If you like history, wit, scandal and France, follow the trail of Oscar Wilde in Paris. There is no better way to explore the City of Lights.
Handcuffed, standing on a train platform in the rain on his way to Reading Gaol after being convicted of gross indecency, Oscar Wilde, Victorian wit and author of The Importance of Being Earnest, muttered, “If the Queen can’t treat her prisoners any better than this, she doesn’t deserve to have any.”
Ditching England – Oscar Wilde in Paris
Maybe that’s why, when Oscar Wilde was released two years later in 1897, the Irish-born writer left England, ending up finally in Paris, ill, broke and shunned. Over a century later, I end up at the same right bank hotel, the modest Hotel Louvre Marsollier Opera, where Oscar Wilde spent his next-to-last days until he was kicked out for not paying his bill.
The Oscar Wilde Trail in Paris
Sitting in my 7th floor room, the original wood beams running across the ceiling, I grow curious to visit more of Oscar Wilde’s haunts in Paris. With his flair for the original and taste for hedonism, could there be any better partner in crime?
Oscar Wilde in Paris – Père Lachaise cemetery
My first stop is Oscar Wilde’s last, the vast Père Lachaise cemetery where he rests in the company of Colette, Chopin, Proust and Jim Morrison. Located in eastern Paris, Père Lachaise is a grey atmospheric world of its own. Strange phone booth-sized tombs with peaked roofs vie for space with mournful statues, and amiable cats mew for attention atop weathered slabs of stone. Wandering under a silvery winter sky, I finally find Oscar Wilde in Division 89.
Kissing Oscar Wilde in Paris
Oscar Wilde’s tomb is a huge stone block accompanied by a faintly Sphinx-like winged deity, whose once prominent private part has long disappeared. Unlike other tombs, content to receive flowers, Wilde’s tomb is smothered in lipstick kisses (taupe being a particularly favored shade). Briefly, I consider joining the Oscar Wilde bandwagon and smooching the stone myself, then reject the idea. As Wilde said, “everything popular is wrong.”
UPDATE: You can no longer kiss the tomb (designed by Jacob Epstein). It’s now under plexiglass. I wonder what Wilde would have made of that.
Oscar Wilde in Paris – the glamorous Café de la Paix
Deciding a café would be an appropriate next stop, I head to one of Oscar Wilde’s hangouts, the Café de la Paix on the Place de l’Opéra. Part of the InterContinental Le Grand Hôtel, it was built in 1862 during the reign of Napoleon III. Cowed by the well-groomed Parisians and lavish surroundings, I scuttle under the ornate gilt ceiling with its blue sky frescoes, and take a table on the enclosed terrace.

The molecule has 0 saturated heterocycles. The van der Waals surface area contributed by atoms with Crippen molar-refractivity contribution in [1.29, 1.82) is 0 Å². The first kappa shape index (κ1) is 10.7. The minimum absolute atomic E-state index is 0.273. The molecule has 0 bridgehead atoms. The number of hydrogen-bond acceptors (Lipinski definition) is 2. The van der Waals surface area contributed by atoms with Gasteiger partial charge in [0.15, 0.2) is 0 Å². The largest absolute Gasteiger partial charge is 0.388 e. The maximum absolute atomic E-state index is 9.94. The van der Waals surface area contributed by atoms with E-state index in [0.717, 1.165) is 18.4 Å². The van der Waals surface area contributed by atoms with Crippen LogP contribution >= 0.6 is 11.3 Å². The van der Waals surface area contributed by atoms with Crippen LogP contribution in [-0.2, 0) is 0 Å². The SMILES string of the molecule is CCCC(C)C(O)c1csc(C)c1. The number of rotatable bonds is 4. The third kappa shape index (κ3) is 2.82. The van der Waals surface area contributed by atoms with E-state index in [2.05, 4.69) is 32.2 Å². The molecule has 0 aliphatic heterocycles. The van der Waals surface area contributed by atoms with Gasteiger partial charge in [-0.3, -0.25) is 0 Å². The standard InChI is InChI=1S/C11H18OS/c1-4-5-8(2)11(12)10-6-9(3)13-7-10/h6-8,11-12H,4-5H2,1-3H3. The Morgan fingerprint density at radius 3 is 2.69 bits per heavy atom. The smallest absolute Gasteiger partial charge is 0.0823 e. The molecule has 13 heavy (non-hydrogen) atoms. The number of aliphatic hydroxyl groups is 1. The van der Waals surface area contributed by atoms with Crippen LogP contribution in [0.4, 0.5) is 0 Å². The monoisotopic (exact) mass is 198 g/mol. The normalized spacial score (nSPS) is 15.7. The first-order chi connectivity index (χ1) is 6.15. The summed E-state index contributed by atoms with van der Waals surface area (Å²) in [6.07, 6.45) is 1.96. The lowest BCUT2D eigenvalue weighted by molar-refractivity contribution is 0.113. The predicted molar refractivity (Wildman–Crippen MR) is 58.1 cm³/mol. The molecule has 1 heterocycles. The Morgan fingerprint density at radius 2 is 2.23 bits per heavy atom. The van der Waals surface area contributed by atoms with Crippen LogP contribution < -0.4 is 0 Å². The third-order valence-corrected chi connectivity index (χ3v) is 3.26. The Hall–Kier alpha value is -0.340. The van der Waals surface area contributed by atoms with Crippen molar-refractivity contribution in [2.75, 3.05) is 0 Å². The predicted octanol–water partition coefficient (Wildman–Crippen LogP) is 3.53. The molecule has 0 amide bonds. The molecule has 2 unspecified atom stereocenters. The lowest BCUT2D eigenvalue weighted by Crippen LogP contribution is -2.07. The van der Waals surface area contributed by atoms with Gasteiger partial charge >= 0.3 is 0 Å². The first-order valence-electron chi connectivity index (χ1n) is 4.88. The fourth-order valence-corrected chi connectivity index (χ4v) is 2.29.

A devilish temptation
Budget-wise, my intentions are to stick to an $11 cup of tea, but with Oscar Wilde whispering into my ear like a devil on my shoulder that “self-denial is the shining sore on the leprous body of Christianity,” I order an $18 soft chocolate cake. Moist, filled with caramel, it’s topped with chocolate, cream, and a flake of gold leaf. Digging in, I feel an instant kinship with Oscar Wilde, who said he could resist everything except temptation.
While I’m scraping gold leaf off my plate and licking my fork, a handsome young man in a black turtleneck and camouflage pants winds his way through the café and approaches my table. I catch the words permettez and invite but not much else. Realizing I’ve understood nothing he’s said, he switches to English.
Oscar Wilde would approve
“I saw you from the street and came in to say, you are beautiful,” he says. “Only that.” He turns and leaves.
Not deterred by the fact that once he’d seen me up close, he’d beat a hasty retreat, I’m filled with a Parisian-fueled bonhomie. Of course I’m not the only one to appreciate the attention of beautiful young men. Oscar Wilde did, too. In fact, it was his affair with Lord Alfred Douglas, 16 years his junior, that caused his downfall, after Douglas’s father, the Marquis of Queensbury, called Wilde a sodomite. Wilde sued the Marquis for libel and lost, which led to his own ill-fated court case.
In 1900 the Marquis died, leaving Douglas a fortune. Here, in the sumptuous Café de la Paix, a debt-ridden Wilde asked Douglas if could have an income from the inheritance. Douglas refused and accused Oscar Wilde of wheedling like an old whore.
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Oscar Wilde in Paris – his final hours
By now, ejected from the Louvre Marsollier, Wilde was living on the left bank at the seedy l’hôtel d’Alsace on rue des Beaux Arts. I’m not sure he’d recognize it today. Now it’s the intimate 4-star L’Hotel, the red marble pillars, muted leopard print carpet and small domed atrium more luxe than shabby chic. At the desk I ask the clerk if it’s true that the wallpaper in Oscar Wilde’s old room, number 16, is a replica of the original.
“Oh, no,” replied the woman. “It is from his dining room in London. Because then this was a very bad hotel.”
Bad or not, that wallpaper has a place in history and was the source of one of the best known quotes of Oscar Wilde’s in Paris. Not long before his death at the age of 46, some say from syphilis, some say meningitis, Oscar Wilde fought his final battle. “My wallpaper and I are fighting a duel to the death,” he said. “One or the other of us has to go.”
Sadly, the wallpaper won.
Travel tips for Oscar Wilde in Paris
The 3-star Hotel Louvre Marsollier Opera is located at 13, rue Marsollier. Tel: +33 (0)1 42 96 68 14 www.hotellouvremarsollier.com
The 4-star L’Hotel is at 13, rue des Beaux Arts Tel: +33 (0)1 44 41 99 00 www.l-hotel.com
Read more: about my picks for top European destinations.